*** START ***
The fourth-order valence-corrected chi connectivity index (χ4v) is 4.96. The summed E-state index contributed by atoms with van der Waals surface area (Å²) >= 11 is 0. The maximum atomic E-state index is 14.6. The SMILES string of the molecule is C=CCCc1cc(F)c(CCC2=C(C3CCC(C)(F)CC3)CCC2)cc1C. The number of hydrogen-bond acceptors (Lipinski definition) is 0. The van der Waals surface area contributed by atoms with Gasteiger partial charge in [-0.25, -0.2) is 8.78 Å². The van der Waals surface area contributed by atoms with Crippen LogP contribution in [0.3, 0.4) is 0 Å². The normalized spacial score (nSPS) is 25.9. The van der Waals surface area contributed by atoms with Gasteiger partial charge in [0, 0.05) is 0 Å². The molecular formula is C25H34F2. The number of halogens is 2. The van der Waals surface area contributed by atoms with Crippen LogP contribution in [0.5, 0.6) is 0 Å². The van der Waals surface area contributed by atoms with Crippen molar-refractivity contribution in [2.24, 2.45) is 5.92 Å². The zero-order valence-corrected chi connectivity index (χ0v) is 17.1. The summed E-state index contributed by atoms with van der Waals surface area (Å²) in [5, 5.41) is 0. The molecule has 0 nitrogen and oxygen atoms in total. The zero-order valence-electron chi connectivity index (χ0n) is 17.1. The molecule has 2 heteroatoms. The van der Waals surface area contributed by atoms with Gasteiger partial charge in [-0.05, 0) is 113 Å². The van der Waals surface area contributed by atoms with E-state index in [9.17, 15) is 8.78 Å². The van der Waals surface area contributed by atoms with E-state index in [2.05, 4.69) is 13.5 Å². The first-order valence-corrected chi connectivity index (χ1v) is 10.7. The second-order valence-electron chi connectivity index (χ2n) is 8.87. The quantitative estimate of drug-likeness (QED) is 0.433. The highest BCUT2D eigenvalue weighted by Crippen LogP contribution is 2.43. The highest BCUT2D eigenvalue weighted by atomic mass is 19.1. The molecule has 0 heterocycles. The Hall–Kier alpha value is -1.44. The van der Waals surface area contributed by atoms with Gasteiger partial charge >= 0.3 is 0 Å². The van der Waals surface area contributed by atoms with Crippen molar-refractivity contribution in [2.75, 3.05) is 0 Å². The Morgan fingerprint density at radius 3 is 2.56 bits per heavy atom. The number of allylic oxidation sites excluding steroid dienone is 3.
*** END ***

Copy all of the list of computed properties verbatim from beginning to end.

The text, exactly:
The fourth-order valence-corrected chi connectivity index (χ4v) is 4.96. The summed E-state index contributed by atoms with van der Waals surface area (Å²) >= 11 is 0. The maximum atomic E-state index is 14.6. The SMILES string of the molecule is C=CCCc1cc(F)c(CCC2=C(C3CCC(C)(F)CC3)CCC2)cc1C. The number of hydrogen-bond acceptors (Lipinski definition) is 0. The van der Waals surface area contributed by atoms with Gasteiger partial charge in [-0.25, -0.2) is 8.78 Å². The van der Waals surface area contributed by atoms with Crippen LogP contribution in [0.3, 0.4) is 0 Å². The normalized spacial score (nSPS) is 25.9. The van der Waals surface area contributed by atoms with Gasteiger partial charge in [0, 0.05) is 0 Å². The molecular formula is C25H34F2. The number of halogens is 2. The van der Waals surface area contributed by atoms with Crippen LogP contribution in [0.5, 0.6) is 0 Å². The van der Waals surface area contributed by atoms with Crippen molar-refractivity contribution in [2.24, 2.45) is 5.92 Å². The zero-order valence-corrected chi connectivity index (χ0v) is 17.1. The summed E-state index contributed by atoms with van der Waals surface area (Å²) in [5, 5.41) is 0. The molecule has 0 nitrogen and oxygen atoms in total. The zero-order valence-electron chi connectivity index (χ0n) is 17.1. The molecule has 2 heteroatoms. The van der Waals surface area contributed by atoms with Gasteiger partial charge in [-0.05, 0) is 113 Å². The van der Waals surface area contributed by atoms with E-state index in [9.17, 15) is 8.78 Å². The van der Waals surface area contributed by atoms with E-state index in [2.05, 4.69) is 13.5 Å². The first-order valence-corrected chi connectivity index (χ1v) is 10.7. The second-order valence-electron chi connectivity index (χ2n) is 8.87. The quantitative estimate of drug-likeness (QED) is 0.433. The highest BCUT2D eigenvalue weighted by Crippen LogP contribution is 2.43. The highest BCUT2D eigenvalue weighted by atomic mass is 19.1. The molecule has 0 heterocycles. The Hall–Kier alpha value is -1.44. The van der Waals surface area contributed by atoms with Gasteiger partial charge >= 0.3 is 0 Å². The van der Waals surface area contributed by atoms with Crippen molar-refractivity contribution in [2.75, 3.05) is 0 Å². The Morgan fingerprint density at radius 3 is 2.56 bits per heavy atom. The number of allylic oxidation sites excluding steroid dienone is 3.